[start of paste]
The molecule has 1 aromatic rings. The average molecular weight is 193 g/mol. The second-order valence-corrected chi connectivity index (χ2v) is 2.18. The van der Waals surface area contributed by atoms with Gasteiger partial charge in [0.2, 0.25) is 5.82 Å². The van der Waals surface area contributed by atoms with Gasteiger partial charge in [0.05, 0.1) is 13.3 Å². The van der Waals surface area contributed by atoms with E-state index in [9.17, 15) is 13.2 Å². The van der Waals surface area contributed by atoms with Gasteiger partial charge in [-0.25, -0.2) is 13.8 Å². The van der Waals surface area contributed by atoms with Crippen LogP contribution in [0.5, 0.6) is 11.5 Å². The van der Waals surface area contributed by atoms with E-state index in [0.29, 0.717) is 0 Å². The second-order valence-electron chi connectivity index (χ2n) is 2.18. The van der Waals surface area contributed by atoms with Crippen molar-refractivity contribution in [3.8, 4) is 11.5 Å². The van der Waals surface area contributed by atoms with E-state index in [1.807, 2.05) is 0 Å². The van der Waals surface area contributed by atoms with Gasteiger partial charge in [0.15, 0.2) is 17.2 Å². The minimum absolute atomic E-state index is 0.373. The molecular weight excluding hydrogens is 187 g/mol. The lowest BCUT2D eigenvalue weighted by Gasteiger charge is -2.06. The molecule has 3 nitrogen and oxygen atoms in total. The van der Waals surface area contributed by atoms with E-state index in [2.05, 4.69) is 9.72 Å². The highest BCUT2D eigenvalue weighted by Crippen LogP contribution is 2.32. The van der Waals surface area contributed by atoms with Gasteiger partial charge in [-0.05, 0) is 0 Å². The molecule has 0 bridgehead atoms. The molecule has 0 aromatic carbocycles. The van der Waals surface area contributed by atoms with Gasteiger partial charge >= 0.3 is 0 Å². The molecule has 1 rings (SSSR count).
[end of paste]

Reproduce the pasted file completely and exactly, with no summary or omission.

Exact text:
The molecule has 1 aromatic rings. The average molecular weight is 193 g/mol. The second-order valence-corrected chi connectivity index (χ2v) is 2.18. The van der Waals surface area contributed by atoms with Gasteiger partial charge in [0.2, 0.25) is 5.82 Å². The van der Waals surface area contributed by atoms with Gasteiger partial charge in [0.05, 0.1) is 13.3 Å². The van der Waals surface area contributed by atoms with E-state index in [9.17, 15) is 13.2 Å². The van der Waals surface area contributed by atoms with Gasteiger partial charge in [-0.25, -0.2) is 13.8 Å². The van der Waals surface area contributed by atoms with Crippen LogP contribution in [0.5, 0.6) is 11.5 Å². The van der Waals surface area contributed by atoms with E-state index in [0.29, 0.717) is 0 Å². The second-order valence-electron chi connectivity index (χ2n) is 2.18. The van der Waals surface area contributed by atoms with Crippen molar-refractivity contribution in [3.8, 4) is 11.5 Å². The van der Waals surface area contributed by atoms with E-state index in [1.807, 2.05) is 0 Å². The van der Waals surface area contributed by atoms with Gasteiger partial charge in [0.15, 0.2) is 17.2 Å². The minimum absolute atomic E-state index is 0.373. The molecular weight excluding hydrogens is 187 g/mol. The lowest BCUT2D eigenvalue weighted by Gasteiger charge is -2.06. The molecule has 3 nitrogen and oxygen atoms in total. The van der Waals surface area contributed by atoms with E-state index in [2.05, 4.69) is 9.72 Å². The highest BCUT2D eigenvalue weighted by Crippen LogP contribution is 2.32. The van der Waals surface area contributed by atoms with Gasteiger partial charge in [-0.05, 0) is 0 Å². The molecule has 0 bridgehead atoms. The molecule has 0 aromatic carbocycles. The van der Waals surface area contributed by atoms with Gasteiger partial charge >= 0.3 is 0 Å². The molecule has 1 rings (SSSR count).